The family music was piano, pump organ, church choir singing, drum sticks and a ukelele. Don Reno and Red Smiley were live on Saturday nights from WSVA TV in Harrisonburg, VA, their one channel. I liked it. Dusty Shaver and His Rhythm Razors played before the show at the Burlington Drive Inn where you could sit in the bleaches for a quarter.
My mother’s family is from Sutton in the middle of WV on the Elk River. We crossed the eastern divide every holiday. Her mom’s German family played horns—Great Uncle Jake kept a tuba in his Richwood hardware store. Great Grandmother Juergens kept a harmonica and jews harp in the kitchen drawer. The Randolphs still gather at Camp Joy, near where Great Grandfather Randolph taught in the one room school at Otter Slide, the name of my label.
At 5, I wanted a drum, the compromise was to take piano lessons and get drum later. Was playing a little boogie boogie by third grade. I quit piano lessons at age 13 or so. The fun teacher died and the new one was a bit mean spirited.
A banjo and guitar appeared under the Christmas tree. Learned the theme from Bonanza on the drive to grandma’s house that day.
My brother and I had a duo that played at Ruritan socials and county fairs. We were folky. We made our spending money in high school playing shows and banquets in Cumberland, MD and teaching at a local studio.
I remember my mom asking if I was sure I didn’t want to study music. No, mom, I want to be an engineer. I could not keep away from the music. After my father’s unexpected death when I was 20, I decided to leave school and focus on banjo and guitar. I had a bluegrass banjo and a Guild 12-string. I briefly owned a Fender pedal steel and played weekends in roadhouses.
After many jam sessions I formed Hickory Wind with Sam Morgan, Mark Walbridge, Pete Tenney, and Glen McCarthy. After a successful summer gig at a WV resort, we moved to Washington, DC when we got a weekly gig at the Red Fox Inn, home of the Seldom Scene and, at that time, Emmylou Harris. I met many of my musical heros—Earl Scruggs, Doc and Merl Watson, John Hartford, John McEuen and the Dirt Band, New Grass Revival, Vassar Clements. I say now that this was a terrific way to waste my youth.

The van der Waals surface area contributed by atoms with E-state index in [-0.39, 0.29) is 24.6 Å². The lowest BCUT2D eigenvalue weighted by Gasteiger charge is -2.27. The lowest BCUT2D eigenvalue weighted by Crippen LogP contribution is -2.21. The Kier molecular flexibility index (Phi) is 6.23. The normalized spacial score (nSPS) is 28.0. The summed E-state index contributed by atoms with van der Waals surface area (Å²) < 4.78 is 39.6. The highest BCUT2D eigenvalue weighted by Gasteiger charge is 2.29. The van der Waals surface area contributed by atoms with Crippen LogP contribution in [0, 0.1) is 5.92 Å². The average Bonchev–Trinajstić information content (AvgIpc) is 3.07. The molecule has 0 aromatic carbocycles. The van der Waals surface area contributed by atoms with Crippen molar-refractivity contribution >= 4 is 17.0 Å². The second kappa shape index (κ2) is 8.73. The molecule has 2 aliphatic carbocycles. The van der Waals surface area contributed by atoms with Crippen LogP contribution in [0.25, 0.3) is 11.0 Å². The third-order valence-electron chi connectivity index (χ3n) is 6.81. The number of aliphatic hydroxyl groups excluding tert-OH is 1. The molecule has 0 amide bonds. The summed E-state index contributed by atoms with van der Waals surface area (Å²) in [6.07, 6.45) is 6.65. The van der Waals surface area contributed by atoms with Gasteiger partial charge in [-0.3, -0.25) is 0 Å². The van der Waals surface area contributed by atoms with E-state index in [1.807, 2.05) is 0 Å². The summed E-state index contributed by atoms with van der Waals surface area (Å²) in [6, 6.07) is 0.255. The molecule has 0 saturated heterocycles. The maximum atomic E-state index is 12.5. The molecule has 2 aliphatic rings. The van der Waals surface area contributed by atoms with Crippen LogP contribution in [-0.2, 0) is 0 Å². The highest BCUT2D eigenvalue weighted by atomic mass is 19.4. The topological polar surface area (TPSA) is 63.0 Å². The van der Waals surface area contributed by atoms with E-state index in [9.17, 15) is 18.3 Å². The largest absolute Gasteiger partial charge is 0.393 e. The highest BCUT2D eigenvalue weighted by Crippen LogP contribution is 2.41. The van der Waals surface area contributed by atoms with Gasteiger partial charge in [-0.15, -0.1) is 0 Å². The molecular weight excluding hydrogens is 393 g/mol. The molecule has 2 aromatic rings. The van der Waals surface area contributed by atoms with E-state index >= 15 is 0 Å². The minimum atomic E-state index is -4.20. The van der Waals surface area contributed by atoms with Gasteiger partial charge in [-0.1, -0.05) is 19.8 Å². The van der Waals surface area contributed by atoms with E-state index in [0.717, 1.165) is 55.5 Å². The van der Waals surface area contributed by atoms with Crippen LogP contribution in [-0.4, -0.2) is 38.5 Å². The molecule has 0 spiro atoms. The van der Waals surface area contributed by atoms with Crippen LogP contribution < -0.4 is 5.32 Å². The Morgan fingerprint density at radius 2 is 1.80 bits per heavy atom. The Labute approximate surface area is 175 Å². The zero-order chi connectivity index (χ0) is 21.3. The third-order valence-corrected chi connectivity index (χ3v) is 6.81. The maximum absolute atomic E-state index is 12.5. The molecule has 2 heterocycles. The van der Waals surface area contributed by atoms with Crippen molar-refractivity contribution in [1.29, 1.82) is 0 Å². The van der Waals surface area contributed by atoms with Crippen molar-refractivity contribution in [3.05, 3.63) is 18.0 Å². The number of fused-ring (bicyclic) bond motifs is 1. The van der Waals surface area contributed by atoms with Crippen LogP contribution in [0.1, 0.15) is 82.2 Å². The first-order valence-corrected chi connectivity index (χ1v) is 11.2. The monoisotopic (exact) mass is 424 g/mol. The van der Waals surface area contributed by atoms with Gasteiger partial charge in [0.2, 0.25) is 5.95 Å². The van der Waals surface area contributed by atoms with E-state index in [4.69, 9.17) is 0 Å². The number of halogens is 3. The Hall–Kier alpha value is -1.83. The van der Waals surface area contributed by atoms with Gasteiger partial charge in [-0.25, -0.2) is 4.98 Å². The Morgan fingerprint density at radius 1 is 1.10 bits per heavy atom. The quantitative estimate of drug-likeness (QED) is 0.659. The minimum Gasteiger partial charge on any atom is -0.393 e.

After Hickory Wind I was Artist-in Residence in rural Pennsylvania and served on the Pennsylvania Council for the Arts education advisory board. During this period I attended a meeting of The American Banjo Fraternity and came home with lots of music, mostly rags in standard notation. I loved this stuff and spent many hours deciphering those dots. I performed solo during these years.
For several years I taught hammered dulcimer at the Augusta Heritage Arts workshops, WV and performed regionally as solo act. I was a guest on an early Mountain Stage show.
I eventually returned to WVU to study computer science. It was time to settle down and raise a family. Jobs at the Center for Art and Technology at Carnegie Mellon University and, later, research at WVU and a stint at a software startup provided the means. My son provided the incentive. There was always some music project. The Percolators in Pittsburgh; Curmudgeon, Stewed Mulligan, and The Woodticks in Morgantown. While a road warrior for our software business, I studied audio engineering and began putting together my project studio.
A few years ago I left the tech/business world, moved to a rural farmhouse, took a vow of poverty, and returned to playing music full time. I like it.
BNL: How did you learn to play?
BS: At first, I only heard clawhammer (really just simple frailing) on recordings and the description in Pete Seeger’s book. All the banjo players in the neighborhood played bluegrass. It was all the rage. I learned anywhere I could. Earl Scruggs and Roger Sprung were strong influences on recordings along with Bill Keith playing in Jim Kweskin’s band. I tried to frail from the description in Seeger’s book but did not really get it until at 18 or 19 I attended some old-time festivals in Southern WV and was able to watch and listen to people like Jenes Cottrell and Doc White.